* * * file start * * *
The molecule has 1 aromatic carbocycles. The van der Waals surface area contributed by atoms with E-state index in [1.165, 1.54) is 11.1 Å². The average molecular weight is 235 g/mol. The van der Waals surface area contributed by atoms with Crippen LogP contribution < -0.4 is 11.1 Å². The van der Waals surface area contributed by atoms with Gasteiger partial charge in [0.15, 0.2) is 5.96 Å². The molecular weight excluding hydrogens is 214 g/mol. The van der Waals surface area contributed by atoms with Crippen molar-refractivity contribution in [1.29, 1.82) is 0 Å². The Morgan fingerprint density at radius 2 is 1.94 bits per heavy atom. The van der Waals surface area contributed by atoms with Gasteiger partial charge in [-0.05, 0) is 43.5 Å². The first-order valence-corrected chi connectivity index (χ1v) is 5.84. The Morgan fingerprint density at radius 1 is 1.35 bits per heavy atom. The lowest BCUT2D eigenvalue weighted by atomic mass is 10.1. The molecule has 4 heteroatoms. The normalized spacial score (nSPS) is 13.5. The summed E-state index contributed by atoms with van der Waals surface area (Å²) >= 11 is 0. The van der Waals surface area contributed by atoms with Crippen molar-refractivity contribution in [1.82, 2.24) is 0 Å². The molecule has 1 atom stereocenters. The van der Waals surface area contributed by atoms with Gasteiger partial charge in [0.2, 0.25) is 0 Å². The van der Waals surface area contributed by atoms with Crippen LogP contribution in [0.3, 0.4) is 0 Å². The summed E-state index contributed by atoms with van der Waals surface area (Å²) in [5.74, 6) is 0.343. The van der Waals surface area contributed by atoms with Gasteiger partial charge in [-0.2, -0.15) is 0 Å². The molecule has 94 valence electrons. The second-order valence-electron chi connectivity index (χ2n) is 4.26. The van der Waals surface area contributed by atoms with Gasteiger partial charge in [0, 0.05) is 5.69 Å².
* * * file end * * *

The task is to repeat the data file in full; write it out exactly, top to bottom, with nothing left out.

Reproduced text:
The molecule has 1 aromatic carbocycles. The van der Waals surface area contributed by atoms with E-state index in [1.165, 1.54) is 11.1 Å². The average molecular weight is 235 g/mol. The van der Waals surface area contributed by atoms with Crippen LogP contribution < -0.4 is 11.1 Å². The van der Waals surface area contributed by atoms with Gasteiger partial charge in [0.15, 0.2) is 5.96 Å². The molecular weight excluding hydrogens is 214 g/mol. The van der Waals surface area contributed by atoms with Crippen molar-refractivity contribution in [1.29, 1.82) is 0 Å². The Morgan fingerprint density at radius 2 is 1.94 bits per heavy atom. The van der Waals surface area contributed by atoms with Gasteiger partial charge in [-0.05, 0) is 43.5 Å². The first-order valence-corrected chi connectivity index (χ1v) is 5.84. The Morgan fingerprint density at radius 1 is 1.35 bits per heavy atom. The lowest BCUT2D eigenvalue weighted by atomic mass is 10.1. The molecule has 4 heteroatoms. The normalized spacial score (nSPS) is 13.5. The summed E-state index contributed by atoms with van der Waals surface area (Å²) >= 11 is 0. The van der Waals surface area contributed by atoms with Crippen molar-refractivity contribution in [1.82, 2.24) is 0 Å². The molecule has 1 atom stereocenters. The van der Waals surface area contributed by atoms with Gasteiger partial charge in [0.2, 0.25) is 0 Å². The van der Waals surface area contributed by atoms with Crippen LogP contribution in [0.3, 0.4) is 0 Å². The summed E-state index contributed by atoms with van der Waals surface area (Å²) in [5.74, 6) is 0.343. The van der Waals surface area contributed by atoms with Gasteiger partial charge in [-0.2, -0.15) is 0 Å². The molecule has 94 valence electrons. The second-order valence-electron chi connectivity index (χ2n) is 4.26. The van der Waals surface area contributed by atoms with Gasteiger partial charge in [0, 0.05) is 5.69 Å².